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Windows 8 vs Windows 10: 10 Changes You Need to Know



Windows 8 vs Windows 10: The Start Screen & Continuum

Windows 8 vs Windows 10: The Start Screen & Continuum

Continuum is a feature that we’ll keep coming back to. It’s used throughout Windows 10 and makes all the difference. Windows 8 forced the same app designs and features on everyone. Doing so made the operating system more touch-friendly than its ever been. It also alienated millions of users with a mouse and keyboard. Continuum detects whether a touchscreen or keyboard are present and then it asks you if you’d like to switch into Tablet Mode. (You can configure Windows 10 to make the switch automatically too.)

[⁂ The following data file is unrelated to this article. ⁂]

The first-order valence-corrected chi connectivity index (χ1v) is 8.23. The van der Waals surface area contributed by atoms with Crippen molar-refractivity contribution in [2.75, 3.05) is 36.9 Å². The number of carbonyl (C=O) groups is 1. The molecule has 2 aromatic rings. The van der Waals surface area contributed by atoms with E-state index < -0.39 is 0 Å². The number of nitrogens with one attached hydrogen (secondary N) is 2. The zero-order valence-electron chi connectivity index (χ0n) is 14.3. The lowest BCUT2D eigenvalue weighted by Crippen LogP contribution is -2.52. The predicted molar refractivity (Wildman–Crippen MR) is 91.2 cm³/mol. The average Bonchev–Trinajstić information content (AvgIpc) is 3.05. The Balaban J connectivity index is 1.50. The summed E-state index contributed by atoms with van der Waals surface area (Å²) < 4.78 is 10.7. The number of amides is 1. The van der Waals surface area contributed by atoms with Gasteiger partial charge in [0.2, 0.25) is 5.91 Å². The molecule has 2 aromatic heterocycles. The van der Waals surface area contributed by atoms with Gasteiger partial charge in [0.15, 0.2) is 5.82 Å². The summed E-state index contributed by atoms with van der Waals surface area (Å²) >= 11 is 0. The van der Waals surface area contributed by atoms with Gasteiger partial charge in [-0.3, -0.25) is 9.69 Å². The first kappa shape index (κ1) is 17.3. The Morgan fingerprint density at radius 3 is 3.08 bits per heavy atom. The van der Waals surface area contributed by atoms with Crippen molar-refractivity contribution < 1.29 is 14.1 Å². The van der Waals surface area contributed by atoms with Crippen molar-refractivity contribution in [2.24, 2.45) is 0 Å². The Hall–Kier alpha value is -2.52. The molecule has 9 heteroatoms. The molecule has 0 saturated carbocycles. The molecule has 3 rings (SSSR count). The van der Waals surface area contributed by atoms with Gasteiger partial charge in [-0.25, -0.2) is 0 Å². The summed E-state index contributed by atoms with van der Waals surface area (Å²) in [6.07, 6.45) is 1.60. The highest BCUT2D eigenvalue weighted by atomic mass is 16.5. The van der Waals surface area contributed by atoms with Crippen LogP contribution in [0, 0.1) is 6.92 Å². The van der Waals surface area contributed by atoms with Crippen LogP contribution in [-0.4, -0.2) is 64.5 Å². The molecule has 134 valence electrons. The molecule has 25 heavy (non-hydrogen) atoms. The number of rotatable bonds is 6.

The Start Screen is one of the most hated things to have ever come from Microsoft this decade. On Windows 8 it took over your entire screen. The Start Screen is more touch-friendly, but not something non-touch uses want distracting them when they are trying to switch apps.

By default, there’s no Start Screen in Windows 10. If you don’t have a touchscreen there’s a Start Menu that takes over one side of your screen and can easily be resized. Make no mistake, this menu still includes a lot of what made the Start Screen so revolutionary. Live Tiles and app icons can be pinned to the right side of the screen. You can choose not to pin any apps and shrink the screen if you want.

In Touch Mode the Screen Screen comes back, with a touch-friendly menu for browsing apps, tips on improving your Windows 10 experience and more areas for Live Tiles than even Windows 8 had.

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